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Imperial wonders rais’d on nations spoild,
6 Where mix'd with slaves the groaning inartyr toild: Huge theatres, that now unpeopled woods, Now drain'd a distant country of her floods; Fanes, which admiring gods with pride survey, Statues of men, scarce less alive than they! 10 Some felt the silent stroke of mouldering age, Some hostile fury, some religious rage: Barbarian blindness, Christian zeal conspire, And Papal piety, and Gothic fire. Perhaps, by its own ruins sav'd from flame, 15 Some buried marble half preserves a name : That wame the learn’d with fierce disputes pursue, And give to Titus old Vespasian's due.
Ambition sigb’d: she found it vain to trust The faithless column and the crumbling bust;
30 Huge moles, whose shadow stretch'd from shore to
shore, Their ruins perish’d, and their place no more! Convinc'd, she now contracts her vast design, And all her triumphs shrink into a coin. A narrow orb each crowded conquest keeps, 26 Beneath her palm here sad Judea wceps. Now scantier limits the proud arch confine, And scarce are seen the prostrate Nile or Rhine; A small Euphrates through the piece is rollid, And little eagles wave their wings in gold. SO
The medal, faithful to its charge of fame, Through climes and
bears each forin and name: In one short view subjected to our cye, Gods, emperors, heroes, sages, beauties, lie. With sharpen'd sight pale antiquaries pore, 33 Thi' inscription value, but the rust adore. This the blue varnish, that the green endears, The sacred rust of twice ten hundred years! To gain Pescennius one employs his schemes, One grasps a Cecrops in ecstatic dreams.
40 Poor Vadius, long with learned spleen devour'd, Can taste no pleasure since his shield was scour'd;
Lnd Curio, restless by the fair one's side, ighs for an Otho, and neglects his bride.
Theirs is the vanity, the learning thine: 45 Couch'd by thy hand, again Romc's glories shine; Ier gods and godlike heroes rise to view, And all her faded garlands bloom anew. Nor blush these stadies thy regard engage; These pleas'd the fathers of poetic rage;
50 The verse and sculpture bore an equal part, And art reflected images to art.
Oh, when shall Britain, conscious of her claim,
TO MR. JERVAS,
ART OF PAINTING*.
* This epistle, and the two following, were written some years before the rest, and originally printed in 1717.
Whether thy hand strike out some free design,
Smit with the love of sister-arts we came,
20 How oft review; cach finding, like a friend, Something to blame, and something to commend! What flattering scenes our wandering fancy
wrought, Rome's pompous glories rising to our thought ! Together o'er the Alps, methinks we fly,
25 Fir'd with ideas of fair Italy. With thee on Raphael's monument I mourn, Or wait inspiring dreams at Maro's urn : With thee repose where Tully once was laid, Or seek some ruin's formidable shade.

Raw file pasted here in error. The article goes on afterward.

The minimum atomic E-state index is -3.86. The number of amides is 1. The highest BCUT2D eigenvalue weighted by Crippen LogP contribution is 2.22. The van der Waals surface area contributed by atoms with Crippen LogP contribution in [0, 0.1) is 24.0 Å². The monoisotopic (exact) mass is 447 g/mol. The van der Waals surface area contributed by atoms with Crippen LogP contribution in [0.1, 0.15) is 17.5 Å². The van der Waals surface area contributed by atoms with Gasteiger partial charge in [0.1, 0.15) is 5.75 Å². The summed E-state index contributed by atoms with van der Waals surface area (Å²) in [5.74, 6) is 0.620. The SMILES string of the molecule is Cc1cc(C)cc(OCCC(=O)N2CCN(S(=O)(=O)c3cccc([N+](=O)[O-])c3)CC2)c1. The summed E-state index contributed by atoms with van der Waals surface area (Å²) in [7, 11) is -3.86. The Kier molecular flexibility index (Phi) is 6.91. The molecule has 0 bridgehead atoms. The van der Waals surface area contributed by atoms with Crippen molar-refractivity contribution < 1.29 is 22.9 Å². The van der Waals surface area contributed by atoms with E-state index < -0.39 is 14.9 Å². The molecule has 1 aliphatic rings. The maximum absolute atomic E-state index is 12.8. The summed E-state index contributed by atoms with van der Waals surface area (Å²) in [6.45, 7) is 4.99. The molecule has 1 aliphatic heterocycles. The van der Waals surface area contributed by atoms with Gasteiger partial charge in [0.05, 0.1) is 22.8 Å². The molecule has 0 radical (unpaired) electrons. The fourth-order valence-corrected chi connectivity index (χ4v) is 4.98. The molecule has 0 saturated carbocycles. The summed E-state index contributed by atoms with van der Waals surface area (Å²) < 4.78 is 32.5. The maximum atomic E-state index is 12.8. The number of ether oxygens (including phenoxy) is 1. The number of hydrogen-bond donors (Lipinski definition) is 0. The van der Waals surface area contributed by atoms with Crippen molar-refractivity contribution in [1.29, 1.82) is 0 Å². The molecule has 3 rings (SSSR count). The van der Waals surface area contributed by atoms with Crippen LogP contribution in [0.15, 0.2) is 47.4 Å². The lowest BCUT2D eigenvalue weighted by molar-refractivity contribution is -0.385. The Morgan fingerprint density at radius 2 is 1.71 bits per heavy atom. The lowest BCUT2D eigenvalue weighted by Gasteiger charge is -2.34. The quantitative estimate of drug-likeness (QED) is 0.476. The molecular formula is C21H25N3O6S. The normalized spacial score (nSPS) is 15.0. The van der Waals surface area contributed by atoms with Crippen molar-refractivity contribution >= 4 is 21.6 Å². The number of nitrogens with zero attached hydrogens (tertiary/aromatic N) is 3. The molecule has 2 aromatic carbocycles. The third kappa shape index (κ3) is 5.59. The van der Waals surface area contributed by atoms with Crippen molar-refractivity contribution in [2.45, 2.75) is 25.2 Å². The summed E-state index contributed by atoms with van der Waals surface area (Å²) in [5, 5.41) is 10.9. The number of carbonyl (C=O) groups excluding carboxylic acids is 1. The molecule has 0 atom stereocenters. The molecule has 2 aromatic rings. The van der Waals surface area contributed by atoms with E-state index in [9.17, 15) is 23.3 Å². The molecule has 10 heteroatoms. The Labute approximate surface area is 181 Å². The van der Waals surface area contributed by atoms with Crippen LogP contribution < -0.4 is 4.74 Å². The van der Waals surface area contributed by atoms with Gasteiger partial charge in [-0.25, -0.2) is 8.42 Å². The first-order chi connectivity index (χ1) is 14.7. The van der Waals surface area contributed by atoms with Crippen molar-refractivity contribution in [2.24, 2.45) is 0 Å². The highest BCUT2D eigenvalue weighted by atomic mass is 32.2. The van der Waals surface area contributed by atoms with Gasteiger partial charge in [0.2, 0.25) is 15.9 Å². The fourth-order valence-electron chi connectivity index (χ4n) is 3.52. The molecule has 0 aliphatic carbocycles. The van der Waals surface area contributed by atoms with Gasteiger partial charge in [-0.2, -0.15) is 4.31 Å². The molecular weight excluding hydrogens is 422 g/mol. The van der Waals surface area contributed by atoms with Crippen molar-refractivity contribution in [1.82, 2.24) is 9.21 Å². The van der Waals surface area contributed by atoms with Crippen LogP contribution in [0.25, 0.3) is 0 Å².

30 While fancy brings the vanish'd piles to view, And builds imaginary Rome anew, Here thy well-studied marbles fix our eye: A fading fresco here demands a sigh: Each heavenly piece unwearied we compare, 35 Match Raphael's grace with thy lov'd Guido's air, Carracci's strength, Correggio's softer line, Paulo's free stroke, and Titian's warmth divine.
How finish'd with illustrious toil appears This small well-polish'd gem, the work of years*! 40
* Fresnoy employed above twenty years in finishing his poem.
Yet still how faint by precept is exprest
Muse! at that name thy sacred sorrows shed
Yet still her charins in breathing paint engagc, 55 Her modest cheek shall warm a future age. Beauty, frail flow'r, that every season fears, Blooms in thy colours for a thousand years. Thus Churchill's race shall other hearts surprise, And other beauties envy Worsley's eyes;
60 Each pleasing Blount shall endless siniles bestow, And soft Belinda's blush for ever glow.
0! lasting as those colours may they shine! Free as thy stroke, yet faultless as thy line; New graces yearly like thy works display, 65 Soft without weakness, without glaring gay; Led by some rule chat guides, but not constrains, And finish'd more through happiness than pains. The kindred arts shall in their praise conspire, One dip the pencil, and one string the lyre. 70 Yet should the Graces all thy figures place, And breathe an air divine on every face; Yet should the Muses bid my numbers roll Strong as their charms, and gentle as their soul: With Zeuxis' Helen thy Bridgewater vie, 75 And these be sung till Granville's Myra die: Alas! how little froin the grave we claim! Thou but preserv’st a face, and I a name.
TO MISS BLOUNT,
lives in every line;
Let the strict life of graver mortals be
can, at once both please and preach: Let mine an innocent gay farce appear,
25 And more diverting still than regular; Have lumour, wit, a native ease and grace, Though not too strictly bound to time and place. Critics in wit or life are hard to please; Few write to those, and none can live to these. 30
Too much your sex is by their furms confin'd, Severe to all, but most to womankind; Custom, grown blind with age, must be your guide; Your pleasure is a vice, but not your pride; By nature yielding, stubborn but for fame, 35 Made slaves by honour, and made fools by shame.